Editor's Note: This story has been updated with a statement from Pentagon officials.
Turkish cross-border artillery fire hit a northern Syria town where a U.S. Special Forces unit was operating as fighting escalated between the invading Turkish military and the U.S.-backed Syrian Democratic Forces, as first reported by Newsweek Friday.
The shelling took place in the mostly-Kurdish town of Kobane, west of the Euphrates River and about 45 miles from the scene of the ground incursion in northeastern Syria,
In a statement, a Pentagon official confirmed that the Turkish military had shelled within "a few hundred meters" of U.S. troops.
"U.S. troops in the vicinity of Kobani came under artillery fire from Turkish positions at approximately 9 p.m. local Oct. 11," Navy Capt. Brook DeWalt, director of Defense Press Operations, said in a statement to Military.com. "The explosion occurred within a few hundred meters of a location outside the Security Mechanism zone and in an area known by the Turks to have U.S. forces present."
All American troops had been accounted for, and there were no injuries, he said; U.S. forces, he added, have not withdrawn from the region.
All U.S. troops are accounted for with no injuries.
"The United States remains opposed to the Turkish military move into Syria and especially objects to Turkish operations outside the Security Mechanism zone and in areas where the Turks know U.S. forces are present," he said. "The U.S. demands that Turkey avoid actions that could result in immediate defensive action."
It was not immediately clear how close the shelling came to the U.S. troops in the mostly-Kurdish town of Kobane, also called Kobani, west of the Euphrates River and about 45 miles from the scene of the ground incursion in northeastern Syria, the Newsweek report said, citing a Pentagon official and an Iraqi Kurdish intelligence source.
There were no immediate reports of casualties.
In a statement released by the Turkish government Friday afternoon, officials said there had been no intentional targeting of a U.S. observation point, but that Turkish troops had fired in self-defense on "terrorist" positions in the hills about 1,000 meters south of the American position.
"Before the shooting, all kinds of precautions were taken to prevent damage to the U.S base," a translated version of the statement read. "As a result of the transmission of the issue to us by the United States, the fires ceased. There is absolutely no shooting of the U.S. and the Coalition."
Although U.S. troops have been withdrawn from northeastern Syria, new Joint Chiefs Chairman Gen. Mark Milley said Friday that the Turkish military had been given the exact locations of all U.S. forces in Syria and added that they have "the right to defend themselves."
The Turkish military has "grid coordinate detail of the location of U.S. forces" throughout Syria.
"They know exactly where U.S. forces are," Milley said at a joint Pentagon news conference with Defense Secretary Mark Esper.
He added that "we retain the right to self-defense -- that's clear and unambiguous."
Later at the Pentagon, a U.S. official told several news outlets that the source of the shelling in Kobane had not yet been confirmed.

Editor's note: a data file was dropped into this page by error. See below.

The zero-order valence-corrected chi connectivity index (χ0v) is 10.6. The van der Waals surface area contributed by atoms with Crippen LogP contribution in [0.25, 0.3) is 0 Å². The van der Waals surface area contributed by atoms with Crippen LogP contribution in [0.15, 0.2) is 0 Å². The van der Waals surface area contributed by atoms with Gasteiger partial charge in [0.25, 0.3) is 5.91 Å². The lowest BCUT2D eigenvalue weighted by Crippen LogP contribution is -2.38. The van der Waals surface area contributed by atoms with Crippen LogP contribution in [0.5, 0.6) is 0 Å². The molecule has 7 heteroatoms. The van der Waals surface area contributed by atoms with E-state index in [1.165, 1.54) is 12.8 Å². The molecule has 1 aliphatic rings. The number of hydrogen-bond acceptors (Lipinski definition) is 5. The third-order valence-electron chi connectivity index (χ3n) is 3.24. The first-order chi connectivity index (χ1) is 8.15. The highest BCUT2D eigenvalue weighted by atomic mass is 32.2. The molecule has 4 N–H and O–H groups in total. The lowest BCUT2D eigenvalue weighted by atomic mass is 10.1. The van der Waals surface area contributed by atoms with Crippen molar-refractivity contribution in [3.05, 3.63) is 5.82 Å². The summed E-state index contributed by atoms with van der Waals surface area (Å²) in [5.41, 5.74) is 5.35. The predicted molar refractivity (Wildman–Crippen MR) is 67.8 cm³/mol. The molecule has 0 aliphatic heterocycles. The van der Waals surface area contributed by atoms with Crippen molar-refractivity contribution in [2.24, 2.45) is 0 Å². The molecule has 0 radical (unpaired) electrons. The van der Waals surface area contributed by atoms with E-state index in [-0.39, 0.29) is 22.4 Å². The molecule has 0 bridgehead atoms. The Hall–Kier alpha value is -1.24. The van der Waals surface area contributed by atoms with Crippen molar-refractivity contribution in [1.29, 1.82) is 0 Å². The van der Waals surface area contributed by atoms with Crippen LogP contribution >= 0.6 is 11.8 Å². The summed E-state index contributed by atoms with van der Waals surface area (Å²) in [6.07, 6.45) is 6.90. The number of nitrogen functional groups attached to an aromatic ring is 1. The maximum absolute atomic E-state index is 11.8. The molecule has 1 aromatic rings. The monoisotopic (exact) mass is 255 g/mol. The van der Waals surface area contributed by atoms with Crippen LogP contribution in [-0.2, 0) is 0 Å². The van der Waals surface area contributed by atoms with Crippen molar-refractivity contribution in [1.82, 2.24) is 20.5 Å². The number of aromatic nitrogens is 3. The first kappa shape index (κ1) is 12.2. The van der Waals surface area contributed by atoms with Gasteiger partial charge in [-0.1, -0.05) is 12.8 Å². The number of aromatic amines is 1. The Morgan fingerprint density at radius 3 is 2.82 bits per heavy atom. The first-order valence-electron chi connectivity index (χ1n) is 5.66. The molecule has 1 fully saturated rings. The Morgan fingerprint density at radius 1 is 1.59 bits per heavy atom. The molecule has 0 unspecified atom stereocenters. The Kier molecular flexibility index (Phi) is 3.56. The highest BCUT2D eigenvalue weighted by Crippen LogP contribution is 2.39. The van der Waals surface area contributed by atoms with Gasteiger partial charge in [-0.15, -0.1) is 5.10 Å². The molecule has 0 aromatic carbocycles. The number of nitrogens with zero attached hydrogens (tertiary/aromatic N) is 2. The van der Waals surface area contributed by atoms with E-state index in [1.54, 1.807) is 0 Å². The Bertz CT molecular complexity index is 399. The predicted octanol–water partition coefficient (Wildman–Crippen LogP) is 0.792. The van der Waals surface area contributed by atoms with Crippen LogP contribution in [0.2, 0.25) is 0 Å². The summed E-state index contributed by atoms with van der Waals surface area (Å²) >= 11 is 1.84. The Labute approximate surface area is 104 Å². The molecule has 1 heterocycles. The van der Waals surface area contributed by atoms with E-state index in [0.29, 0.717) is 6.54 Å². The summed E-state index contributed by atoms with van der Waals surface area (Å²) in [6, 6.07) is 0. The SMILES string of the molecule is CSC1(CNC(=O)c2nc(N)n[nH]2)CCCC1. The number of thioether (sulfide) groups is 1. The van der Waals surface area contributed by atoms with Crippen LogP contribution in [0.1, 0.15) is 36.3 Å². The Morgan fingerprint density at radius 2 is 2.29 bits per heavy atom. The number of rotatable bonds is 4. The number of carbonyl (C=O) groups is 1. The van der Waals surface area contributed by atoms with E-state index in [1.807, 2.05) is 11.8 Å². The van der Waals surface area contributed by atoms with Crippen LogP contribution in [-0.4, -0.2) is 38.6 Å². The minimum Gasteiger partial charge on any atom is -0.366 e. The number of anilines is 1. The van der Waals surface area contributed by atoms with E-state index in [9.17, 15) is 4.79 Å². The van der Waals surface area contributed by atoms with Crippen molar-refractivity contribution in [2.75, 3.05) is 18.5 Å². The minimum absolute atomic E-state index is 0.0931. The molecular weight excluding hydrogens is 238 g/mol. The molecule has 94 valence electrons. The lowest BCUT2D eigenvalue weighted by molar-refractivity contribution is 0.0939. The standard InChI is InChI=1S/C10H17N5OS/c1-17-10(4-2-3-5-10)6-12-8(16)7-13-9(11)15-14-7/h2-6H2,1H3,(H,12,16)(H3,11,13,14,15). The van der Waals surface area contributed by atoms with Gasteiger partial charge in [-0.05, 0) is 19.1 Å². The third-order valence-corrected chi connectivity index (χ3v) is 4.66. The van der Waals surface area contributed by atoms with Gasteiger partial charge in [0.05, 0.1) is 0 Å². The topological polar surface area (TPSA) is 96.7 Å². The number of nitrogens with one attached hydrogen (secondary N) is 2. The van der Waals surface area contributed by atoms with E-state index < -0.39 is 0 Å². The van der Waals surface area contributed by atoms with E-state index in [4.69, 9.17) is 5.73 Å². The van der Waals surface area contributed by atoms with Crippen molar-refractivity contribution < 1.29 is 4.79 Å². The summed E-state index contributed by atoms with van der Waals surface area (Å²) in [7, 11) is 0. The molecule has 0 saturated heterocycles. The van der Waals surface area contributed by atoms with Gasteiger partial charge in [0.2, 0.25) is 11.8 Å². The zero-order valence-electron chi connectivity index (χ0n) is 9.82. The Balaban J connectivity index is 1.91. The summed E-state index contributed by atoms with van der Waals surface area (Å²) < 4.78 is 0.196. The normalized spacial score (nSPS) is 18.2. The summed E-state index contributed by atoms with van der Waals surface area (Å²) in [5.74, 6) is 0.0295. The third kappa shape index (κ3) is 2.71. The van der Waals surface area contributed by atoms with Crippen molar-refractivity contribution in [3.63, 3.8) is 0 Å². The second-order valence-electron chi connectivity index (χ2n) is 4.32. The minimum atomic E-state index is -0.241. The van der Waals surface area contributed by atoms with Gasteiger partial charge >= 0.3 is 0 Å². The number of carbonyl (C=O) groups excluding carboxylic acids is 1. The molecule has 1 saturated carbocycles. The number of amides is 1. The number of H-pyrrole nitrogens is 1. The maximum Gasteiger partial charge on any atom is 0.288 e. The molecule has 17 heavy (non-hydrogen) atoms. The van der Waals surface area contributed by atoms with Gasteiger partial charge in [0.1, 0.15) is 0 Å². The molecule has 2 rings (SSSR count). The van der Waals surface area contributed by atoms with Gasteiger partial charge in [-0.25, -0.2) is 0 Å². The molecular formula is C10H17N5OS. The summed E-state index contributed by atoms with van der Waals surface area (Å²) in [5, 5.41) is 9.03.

At the Pentagon news conference, Milley and Esper said that Turkey's "Operation Peace Spring" was initially focused on two northeastern Syrian towns east of the Euphrates -- Tal Abyad and Ras al-Ayn -- from which a total of about 50 U.S. troops had been withdrawn on order of President Donald Trump.
The withdrawal drew harsh criticism from Trump's closest Republican allies in Congress, who said that the action amounted to a betrayal of the mostly-Kurdish Syrian Democratic Forces, which partnered with the U.S. in driving ISIS from its last territorial strongholds in Syria.
In an interview earlier Friday with Military.com, former Defense Secretary Ash Carter said that the withdrawal risked squandering the gains made against the Islamic State.
Partnering with the Iraqi Security Forces in Iraq, and the SDF in Syria, in the long battle against ISIS "achieved the necessary victory, and now [the Trump administrating is] surrendering it," Carter said.
In the third day of the Turkish invasion, Milley said the Turkish offensive was "relatively limited in terms of ground forces." The operation included airstrikes by fixed and unmanned aircraft, artillery, and "some direct fire by tanks" in positions across the border, Milley said.
He estimated that a mix of about 1,000 Turkish troops and irregulars of the "Syrian National Army," formerly known as the Free Syrian Army, had crossed the border.
Some SDF units outside the immediate invasion area were moving north to counter the offensive, Milley said, but he stressed that the joint fight against ISIS remnants by the U.S. and the SDF was continuing. He also said that the SDF still maintained control of camps holding thousands of ISIS prisoners.
"We are opposed" and "are greatly disappointed" by the Turkish invasion, which "puts our SDF partners in harm's way," Esper said at the news conference.
He added that "we are not abandoning" the U.S. partnership with the SDF despite the "impulsive action" by Turkey.
In 2015, Kobane was the scene of what was hailed by the U.S. as possibly the first victory against ISIS following the swift march by Islamic State fighters across Syria and Iraq that brought them to the gates of Baghdad.
A fierce defense by Kurdish fighters in Kobane, backed by U.S. air support, threw back repeated attempts by ISIS to take the town.
-- Hope Hodge Seck contributed to this report.
-- Richard Sisk can be reached at Richard.Sisk@Military.com.